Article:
Coalition of Societies for the Rights of Older Persons in Nigeria (COSROPIN) has lamented the condition of many older persons in the country even as the country Marks 60 years of independence.
The President of the coalition, Sen. Eze Ajoku, while while congratulating the country on her 60th anniversary celebration in an interview with the News Agency of Nigeria (NAN) in Abuja, said the state of many senior citizens was disturbing.
Ajoku, who regretted the dearth of quality healthcare facilities targeted at older persons to assist them in the ageing process was not helping matters.
He said “there are no healthcare facilities and policies targeted at older persons. Most community healthcare centres are not functioning.
“There is no social security and incentives for them, that is why many people become nervous approaching the 60 years retirement age.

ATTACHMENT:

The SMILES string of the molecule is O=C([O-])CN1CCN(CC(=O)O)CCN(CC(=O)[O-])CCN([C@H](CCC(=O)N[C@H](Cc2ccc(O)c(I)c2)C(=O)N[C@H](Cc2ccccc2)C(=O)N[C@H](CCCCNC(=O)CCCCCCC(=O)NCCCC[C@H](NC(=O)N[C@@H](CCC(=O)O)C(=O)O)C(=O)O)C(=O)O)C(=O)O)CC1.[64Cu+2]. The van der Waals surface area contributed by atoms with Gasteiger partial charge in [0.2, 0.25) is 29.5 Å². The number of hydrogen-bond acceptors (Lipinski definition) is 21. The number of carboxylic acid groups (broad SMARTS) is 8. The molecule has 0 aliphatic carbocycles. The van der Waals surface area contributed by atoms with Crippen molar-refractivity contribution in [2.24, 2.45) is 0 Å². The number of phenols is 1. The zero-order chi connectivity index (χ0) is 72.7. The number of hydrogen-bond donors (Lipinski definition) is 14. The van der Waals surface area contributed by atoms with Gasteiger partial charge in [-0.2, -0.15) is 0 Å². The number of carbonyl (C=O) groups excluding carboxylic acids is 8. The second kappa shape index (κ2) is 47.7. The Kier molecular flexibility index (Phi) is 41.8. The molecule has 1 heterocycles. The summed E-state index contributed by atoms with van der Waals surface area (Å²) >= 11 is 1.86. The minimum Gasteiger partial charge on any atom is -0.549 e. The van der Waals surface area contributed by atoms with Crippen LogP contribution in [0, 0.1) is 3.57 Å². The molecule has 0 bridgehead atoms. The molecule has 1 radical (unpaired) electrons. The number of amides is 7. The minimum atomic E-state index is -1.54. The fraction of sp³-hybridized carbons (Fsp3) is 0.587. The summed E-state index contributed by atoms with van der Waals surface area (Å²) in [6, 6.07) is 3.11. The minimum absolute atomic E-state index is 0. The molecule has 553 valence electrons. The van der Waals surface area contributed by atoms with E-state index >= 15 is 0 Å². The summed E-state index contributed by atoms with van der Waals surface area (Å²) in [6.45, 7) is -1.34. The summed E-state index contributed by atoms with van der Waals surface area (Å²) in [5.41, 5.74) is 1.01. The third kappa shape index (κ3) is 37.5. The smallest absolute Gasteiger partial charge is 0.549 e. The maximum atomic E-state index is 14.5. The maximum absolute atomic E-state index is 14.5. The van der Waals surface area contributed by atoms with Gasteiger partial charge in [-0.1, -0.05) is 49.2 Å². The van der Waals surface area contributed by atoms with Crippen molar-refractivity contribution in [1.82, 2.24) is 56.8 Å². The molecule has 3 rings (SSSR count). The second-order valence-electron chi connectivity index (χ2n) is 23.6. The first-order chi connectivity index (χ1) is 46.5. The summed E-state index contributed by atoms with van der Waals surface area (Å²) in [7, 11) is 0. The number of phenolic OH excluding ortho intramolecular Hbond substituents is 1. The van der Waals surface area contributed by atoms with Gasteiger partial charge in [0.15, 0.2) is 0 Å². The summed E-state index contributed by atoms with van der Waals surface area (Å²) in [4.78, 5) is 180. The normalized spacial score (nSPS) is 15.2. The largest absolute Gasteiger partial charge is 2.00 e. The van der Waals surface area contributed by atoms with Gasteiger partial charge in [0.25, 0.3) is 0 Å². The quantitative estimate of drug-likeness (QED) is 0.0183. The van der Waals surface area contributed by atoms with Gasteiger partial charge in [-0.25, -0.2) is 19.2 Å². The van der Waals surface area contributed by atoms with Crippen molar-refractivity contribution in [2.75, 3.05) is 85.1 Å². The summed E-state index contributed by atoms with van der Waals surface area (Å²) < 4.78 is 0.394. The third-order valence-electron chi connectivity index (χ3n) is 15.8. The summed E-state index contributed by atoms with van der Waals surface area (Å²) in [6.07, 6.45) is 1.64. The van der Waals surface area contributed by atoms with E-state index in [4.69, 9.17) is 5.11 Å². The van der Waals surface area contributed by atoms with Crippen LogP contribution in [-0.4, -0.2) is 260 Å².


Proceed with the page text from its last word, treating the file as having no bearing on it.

“There is no plan for older persons who are suffering from non communicable diseases like diabetes, high blood pressure, stroke, and some of them who are suffering from dementia are being branded as witches and wizards.
“So the older persons are not enjoying any form of sympathy or benefit from Nigerians and government.”
The coalition leader, therefore, called for a comprehensive health plan for older persons, and urged Nigerian to rise to the responsibilities of giving the much needed care to older persons.
According to him, government should begin to give discount for drugs of older persons suffering from non communicable diseases.
Ajoku emphasised the imperatives of giving priority to older persons, noting that Nigerian leaders were dominantly older persons.
“The poor, the needy, the frail looking older persons are appealing to the leaders who are also older persons to give priority attention to senior citizens,” he appealed.
He also urged government to aggregate the data of older persons in the country, using community based system “for adequate planning and administration.”
He said “you can get data of older persons in two weeks from communities through councillors who represent the areas.”
Ajoku stressed that Nigeria at 60 had attained old age and therefore ought to rise to the aspirations of older persons in terms of healthcare and social security.